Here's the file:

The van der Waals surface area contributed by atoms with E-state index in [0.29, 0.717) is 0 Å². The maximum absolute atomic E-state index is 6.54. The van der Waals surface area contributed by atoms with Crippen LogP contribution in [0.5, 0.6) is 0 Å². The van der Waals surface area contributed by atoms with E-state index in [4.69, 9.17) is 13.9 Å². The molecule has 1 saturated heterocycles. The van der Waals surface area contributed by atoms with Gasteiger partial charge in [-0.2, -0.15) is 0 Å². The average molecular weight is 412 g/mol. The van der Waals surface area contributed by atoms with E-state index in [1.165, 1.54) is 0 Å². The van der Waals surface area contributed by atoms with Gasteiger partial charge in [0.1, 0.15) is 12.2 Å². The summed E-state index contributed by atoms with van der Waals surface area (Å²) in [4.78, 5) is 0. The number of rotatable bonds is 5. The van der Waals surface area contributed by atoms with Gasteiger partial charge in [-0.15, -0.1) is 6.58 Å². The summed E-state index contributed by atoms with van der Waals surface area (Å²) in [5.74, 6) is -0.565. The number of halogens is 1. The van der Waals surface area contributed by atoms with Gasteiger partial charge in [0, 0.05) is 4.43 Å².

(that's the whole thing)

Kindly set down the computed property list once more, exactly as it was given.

The van der Waals surface area contributed by atoms with E-state index in [0.29, 0.717) is 0 Å². The maximum absolute atomic E-state index is 6.54. The van der Waals surface area contributed by atoms with Crippen LogP contribution in [0.5, 0.6) is 0 Å². The van der Waals surface area contributed by atoms with E-state index in [4.69, 9.17) is 13.9 Å². The molecule has 1 saturated heterocycles. The van der Waals surface area contributed by atoms with Gasteiger partial charge in [-0.2, -0.15) is 0 Å². The average molecular weight is 412 g/mol. The van der Waals surface area contributed by atoms with E-state index in [1.165, 1.54) is 0 Å². The van der Waals surface area contributed by atoms with Gasteiger partial charge in [0.1, 0.15) is 12.2 Å². The summed E-state index contributed by atoms with van der Waals surface area (Å²) in [4.78, 5) is 0. The number of rotatable bonds is 5. The van der Waals surface area contributed by atoms with Gasteiger partial charge in [-0.15, -0.1) is 6.58 Å². The summed E-state index contributed by atoms with van der Waals surface area (Å²) in [5.74, 6) is -0.565. The number of halogens is 1. The van der Waals surface area contributed by atoms with Gasteiger partial charge in [0, 0.05) is 4.43 Å².